In a ceremony on 12 February 2003, the Bush administration launched a voluntary initiative called 'Climate VISION'. It was announced that 12 major industrial sectors and many leading corporations had committed to taking action to reduce greenhouse gas emissions. The Business Roundtable (BRT) made a commitment to achieving 100 per cent participation of its members to reduce, avoid, offset or sequester emissions. The companies represented produce one-third of US Gross Domestic Product. In June 2004, the BRT will release its first annual public report on accomplishments under the program. Other industrial sectors committed to reducing greenhouse intensity by a given percentage by 2012. However, no figures for overall projected emission reductions were given.
Carbon sequestration leadership forum
On 27 February 2003, the Bush administration announced the launch of the Carbon Sequestration Leadership Forum. The Forum is an initiative for the US and other countries to collaborate on research to develop technologies that will capture greenhouse gases and store them underground. Ministerial representatives from Australia, Brazil, Canada, China, Colombia, EU, India, Italy, Japan, Mexico, Norway, Russia, South Africa and the United Kingdom will be invited to a meeting in June 2003 to discuss the initiative.
Clean energy projects
On 27 February 2003, President Bush announced that the United States would sponsor a $1 billion, 10 year demonstration project to create a coal-based, zero emissions electricity and hydrogen power plant called FutureGen.
The Bush Administration has also recently proposed initiatives to accelerate research and development of hydrogen fuel cells to be ready for commercialisation in 2020 and fusion energy by the middle of the century.
The New York Times reported that scientists, environmental groups and power industry officials generally approved of FutureGen but many said that the resulting technology would probably not change the status quo unless new emission standards forced plant owners to buy new equipment.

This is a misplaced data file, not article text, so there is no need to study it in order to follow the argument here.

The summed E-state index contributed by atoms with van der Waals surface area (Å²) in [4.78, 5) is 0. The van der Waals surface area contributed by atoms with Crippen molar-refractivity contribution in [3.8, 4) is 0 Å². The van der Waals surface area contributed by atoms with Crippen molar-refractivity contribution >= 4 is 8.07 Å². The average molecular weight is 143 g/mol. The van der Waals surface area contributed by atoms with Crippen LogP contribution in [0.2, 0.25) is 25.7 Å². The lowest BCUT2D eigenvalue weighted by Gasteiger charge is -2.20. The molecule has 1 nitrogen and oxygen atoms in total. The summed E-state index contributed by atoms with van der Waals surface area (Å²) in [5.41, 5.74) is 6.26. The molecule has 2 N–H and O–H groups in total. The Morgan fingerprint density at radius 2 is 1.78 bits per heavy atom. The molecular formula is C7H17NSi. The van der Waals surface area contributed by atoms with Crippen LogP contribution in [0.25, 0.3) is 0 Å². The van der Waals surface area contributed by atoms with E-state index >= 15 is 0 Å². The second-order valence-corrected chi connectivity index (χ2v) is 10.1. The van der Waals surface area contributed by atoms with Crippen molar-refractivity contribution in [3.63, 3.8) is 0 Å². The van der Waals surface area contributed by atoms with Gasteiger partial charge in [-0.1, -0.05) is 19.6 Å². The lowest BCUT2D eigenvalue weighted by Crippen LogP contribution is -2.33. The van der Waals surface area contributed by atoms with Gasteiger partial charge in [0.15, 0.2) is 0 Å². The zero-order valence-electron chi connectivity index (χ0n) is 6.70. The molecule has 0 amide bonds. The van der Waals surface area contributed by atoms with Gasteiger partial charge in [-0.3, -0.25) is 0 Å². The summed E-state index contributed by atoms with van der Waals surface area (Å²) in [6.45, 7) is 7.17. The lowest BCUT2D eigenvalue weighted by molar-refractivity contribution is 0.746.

Hydrogen fuel initiative
In February 2003, President Bush announced a $1.2 billion hydrogen fuel initiative to reverse America's growing dependence on foreign oil by developing the technology for commercially viable hydrogen-powered fuel cells to power cars, trucks, homes and businesses with no pollution or greenhouse gases. The hydrogen fuel initiative will include $720 million in new funding over the next five years to develop the technologies and infrastructure to produce, store, and distribute hydrogen for use in fuel cell vehicles and electricity generation. Combined with the FreedomCAR (Cooperative Automotive Research) initiative, President Bush is proposing a total of $1.7 billion over the next five years to develop hydrogen-powered fuel cells, hydrogen infrastructure and advanced automotive technologies.
State climate action registries
A bill tabled in March 2003 in the Washington State Legislature will, if passed, create the Washington Climate Action Registry, a voluntary program that would record the amount of greenhouse gas emissions and the mitigation programs used by power plants and heavy industry.
A number of US states have already set up voluntary climate change registries. California has launched a voluntary program for reporting greenhouse gas emissions, in November 2002, called the California Climate Action Registry. The registry is a private non-profit corporation created under legislation passed two years ago to help industry and others monitor and document greenhouse gas emissions. The California registry opened with 23 charter members including BP and PG&E Corporation. New Hampshire and Wisconsin also have active registries, while several other states, including Illinois, Maine, Maryland, New Jersey, New York, Oregon, Texas, and Washington, are working to establish such programs.
Recent US state GHG legislation
A majority of states have implemented plans to reduce the emission of greenhouse gases (GHG). Two examples of recent legislation that employ different views and methods are Texas and New Jersey. While the former focuses on one policy sector, the latter takes a more comprehensive approach and targets several policy sectors.
The Texas state legislature focused attention on renewable energy after it saw the state's consumption of energy rise to ten times more than it produced by 1998. New projects were launched involving solar sources, hydro and landfill gas, but the major focus was on harnessing the power generated by wind, the so-called 'Texas Wind Rush.' The Texas utilities have undertaken to provide 2.2 per cent of electricity through renewable energy by the year 2009. 'It is estimated that the reduction in fossil fuel use facilitated by this renewable energy will reduce state CO2 emissions by 1.83 million tonnes per year.' Fifteen other states have enacted similar legislation to utilise renewable resources.